A conference of Mallima movement pioneers will soon be held. This makes me recall the life of my mother [Kil Hwak Sil] once a leader of the Thrice Chollima Workteam. She was born in May 1937 as a third daughter of a poor peasant family in Pakchon County (at that time), North Phyongan Province. Her family was so poor that its members had to put on the only clothes they had in turn when each of them was to go out. Moreover, my grandfather was disabled, so her family was in a woeful state. Months after the country’s liberation (August 1945) her family received a field distributed by the State, and they gradually became better off. She and her brothers and sisters turned out in the building of a new country, in order to repay the benefit of the country even a bit.
Two years after the end of the Fatherland Liberation War (June 1950–July 1953), my mother followed her maternal uncle to Pyongyang.Thinking of the miserable past days when she could hardly go out without her clothes, she began to work at the then Pyongyang Silk Mill with the determination to contribute to silk production. She had little knowledge, and she was small in stature. But she worked hard. Soon afterwards, she became a highly skilled worker and then a workteam leader. She often recalled the days when she was working as the workteam leader. At the time her workteam consisted of over 70 workers, and 80 percent of them were war orphans. And they were different in personality and hobby. This often caused troubles in her work.
One day one of the workteam members was absent from work. So she visited her lodging after work and found her seriously ill. She told my mother that she had a good stomach for eggs. Then she left on a trip without any plan even though it was late at night. It was hardly possible to get eggs for it was not long after the end of the abovementioned war and the people were not so well off. She had no other choice but to go to a suburb of the city. She found an old couple’s house. Impressed by the fact that she walked tens of miles at night for the sake of her workteam member, the couple gave her ten eggs free. Later the woman followed my mother like her own sister, and she became famous as a model worker by effecting an innovation in producing silk thread.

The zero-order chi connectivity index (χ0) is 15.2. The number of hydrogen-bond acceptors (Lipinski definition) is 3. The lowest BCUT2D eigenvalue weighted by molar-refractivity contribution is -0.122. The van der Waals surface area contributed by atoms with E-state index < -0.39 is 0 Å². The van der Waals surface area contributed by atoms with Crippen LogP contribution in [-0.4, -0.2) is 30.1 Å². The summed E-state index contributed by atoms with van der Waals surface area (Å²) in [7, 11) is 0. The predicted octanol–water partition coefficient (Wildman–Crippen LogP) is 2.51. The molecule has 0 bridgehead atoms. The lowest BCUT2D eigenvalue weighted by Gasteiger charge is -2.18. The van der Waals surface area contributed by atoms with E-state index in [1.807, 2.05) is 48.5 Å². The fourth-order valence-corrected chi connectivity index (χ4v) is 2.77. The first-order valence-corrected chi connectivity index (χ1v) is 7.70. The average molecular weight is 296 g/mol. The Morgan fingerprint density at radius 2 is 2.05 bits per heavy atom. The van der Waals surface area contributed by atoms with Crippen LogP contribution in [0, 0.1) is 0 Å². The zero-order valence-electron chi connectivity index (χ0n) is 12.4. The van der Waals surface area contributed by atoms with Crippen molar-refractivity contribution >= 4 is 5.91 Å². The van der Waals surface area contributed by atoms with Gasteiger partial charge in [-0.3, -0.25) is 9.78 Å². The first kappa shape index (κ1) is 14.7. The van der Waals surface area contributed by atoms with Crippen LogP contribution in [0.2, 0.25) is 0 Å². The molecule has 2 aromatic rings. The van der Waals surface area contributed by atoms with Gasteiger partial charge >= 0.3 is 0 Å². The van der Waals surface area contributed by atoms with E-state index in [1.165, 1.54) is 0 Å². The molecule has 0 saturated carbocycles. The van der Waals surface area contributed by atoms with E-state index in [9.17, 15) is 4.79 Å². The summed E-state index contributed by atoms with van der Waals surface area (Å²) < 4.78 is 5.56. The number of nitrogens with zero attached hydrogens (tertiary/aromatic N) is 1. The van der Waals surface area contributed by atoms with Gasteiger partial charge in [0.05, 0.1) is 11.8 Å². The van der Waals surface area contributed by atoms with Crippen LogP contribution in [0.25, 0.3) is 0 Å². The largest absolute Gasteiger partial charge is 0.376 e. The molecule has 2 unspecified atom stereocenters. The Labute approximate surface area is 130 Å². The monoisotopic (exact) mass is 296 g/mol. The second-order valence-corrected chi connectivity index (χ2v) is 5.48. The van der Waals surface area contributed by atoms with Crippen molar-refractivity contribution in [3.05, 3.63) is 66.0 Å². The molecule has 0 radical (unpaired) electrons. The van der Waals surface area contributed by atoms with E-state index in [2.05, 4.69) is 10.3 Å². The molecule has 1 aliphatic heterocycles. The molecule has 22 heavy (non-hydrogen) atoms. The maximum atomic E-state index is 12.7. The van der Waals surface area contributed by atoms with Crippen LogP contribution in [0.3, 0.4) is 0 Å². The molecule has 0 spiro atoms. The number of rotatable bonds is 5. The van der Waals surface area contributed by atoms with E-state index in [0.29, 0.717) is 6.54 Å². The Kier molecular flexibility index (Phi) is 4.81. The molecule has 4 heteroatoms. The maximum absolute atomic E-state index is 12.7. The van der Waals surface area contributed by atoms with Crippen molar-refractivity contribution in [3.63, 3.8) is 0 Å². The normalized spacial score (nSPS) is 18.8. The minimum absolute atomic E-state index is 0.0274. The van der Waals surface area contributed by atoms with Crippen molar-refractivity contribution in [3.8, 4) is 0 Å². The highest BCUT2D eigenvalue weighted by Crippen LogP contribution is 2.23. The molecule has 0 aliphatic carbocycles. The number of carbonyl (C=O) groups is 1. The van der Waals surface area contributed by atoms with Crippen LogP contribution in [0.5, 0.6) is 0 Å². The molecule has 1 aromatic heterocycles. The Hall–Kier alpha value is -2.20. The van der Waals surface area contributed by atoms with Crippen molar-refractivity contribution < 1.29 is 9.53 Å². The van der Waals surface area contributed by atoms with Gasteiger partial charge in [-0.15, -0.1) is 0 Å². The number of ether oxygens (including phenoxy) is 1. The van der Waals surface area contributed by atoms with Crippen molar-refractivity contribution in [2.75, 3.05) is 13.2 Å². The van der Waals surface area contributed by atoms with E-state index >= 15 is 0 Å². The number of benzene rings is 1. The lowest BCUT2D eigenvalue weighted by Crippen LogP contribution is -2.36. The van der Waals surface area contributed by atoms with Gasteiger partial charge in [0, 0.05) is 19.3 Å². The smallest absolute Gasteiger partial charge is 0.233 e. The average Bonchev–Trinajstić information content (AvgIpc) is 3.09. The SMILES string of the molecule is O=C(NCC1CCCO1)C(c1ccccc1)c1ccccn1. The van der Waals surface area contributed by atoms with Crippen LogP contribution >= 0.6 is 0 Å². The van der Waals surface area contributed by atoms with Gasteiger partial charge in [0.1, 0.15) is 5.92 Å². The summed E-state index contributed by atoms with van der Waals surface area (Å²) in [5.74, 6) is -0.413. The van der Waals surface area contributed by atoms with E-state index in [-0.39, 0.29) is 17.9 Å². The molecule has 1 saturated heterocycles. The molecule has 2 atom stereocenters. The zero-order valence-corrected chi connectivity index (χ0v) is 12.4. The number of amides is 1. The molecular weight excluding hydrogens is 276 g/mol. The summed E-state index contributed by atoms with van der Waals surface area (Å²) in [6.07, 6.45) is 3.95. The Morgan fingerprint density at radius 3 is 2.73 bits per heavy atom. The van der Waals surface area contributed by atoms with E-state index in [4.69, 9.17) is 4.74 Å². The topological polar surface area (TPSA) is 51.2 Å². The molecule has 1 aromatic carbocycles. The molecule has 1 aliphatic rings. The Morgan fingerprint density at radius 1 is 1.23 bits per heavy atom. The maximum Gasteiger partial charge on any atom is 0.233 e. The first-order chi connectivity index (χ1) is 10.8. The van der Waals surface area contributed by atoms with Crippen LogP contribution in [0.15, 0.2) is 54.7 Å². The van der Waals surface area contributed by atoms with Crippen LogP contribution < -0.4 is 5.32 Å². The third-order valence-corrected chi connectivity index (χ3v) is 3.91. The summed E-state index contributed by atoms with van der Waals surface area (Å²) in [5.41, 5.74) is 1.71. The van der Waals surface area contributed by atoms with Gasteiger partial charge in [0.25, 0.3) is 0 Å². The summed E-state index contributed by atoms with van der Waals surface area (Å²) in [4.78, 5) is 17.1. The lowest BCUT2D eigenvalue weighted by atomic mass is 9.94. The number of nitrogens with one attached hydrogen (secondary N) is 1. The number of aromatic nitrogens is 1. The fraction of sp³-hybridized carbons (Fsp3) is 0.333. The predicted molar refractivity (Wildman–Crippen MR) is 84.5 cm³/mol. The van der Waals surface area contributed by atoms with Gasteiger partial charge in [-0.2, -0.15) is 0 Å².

Then, on the occasion of a plenary meeting of the Central Committee of the Workers’ Party of Korea held in December 1956, there was launched a drive for a great leap forward at socialist construction sites and a Chollima workteam campaign in every workplace under the slogan “One for all and all for one!”, reflecting our people’s intention to advance faster than others. My mother worked hard and devoted all her efforts to settlement of problems arising among its members in order to make her workteam a collective in which all helped and led one another. In July 1959 her workteam No. 4 of silk reeling workshop No. 2 became the first Chollima workteam of the mill. Later she took two backward workteams in her charge and developed them into Chollima workteams by employing advanced technology-based working methods including that of multimachine operation. The workteams would overfulfil their annual plan by 10-20 percent. In recognition of her services, the State conferred on her high decorations including Kim Il Sung Order, the highest honour for the citizens of the country, and the title of Labour Hero.
Not only my mother but also almost all other workers became Chollima riders, and the mill’s production results rose to a high level. Following in the steps of my mother’s generation, work- ers of our mill are performing labour exploits in the van of the grand march for creation of Mallima speed to carry out the decision of the Seventh Congress of the Workers’ Party of Korea. There is an increase in the number of those who fulfil their annual production plan through the campaigns for collective innovation including a multi-spindle, multi-machine tending campaign. Our workers will celebrate the aforesaid conference with increased production of silk thread.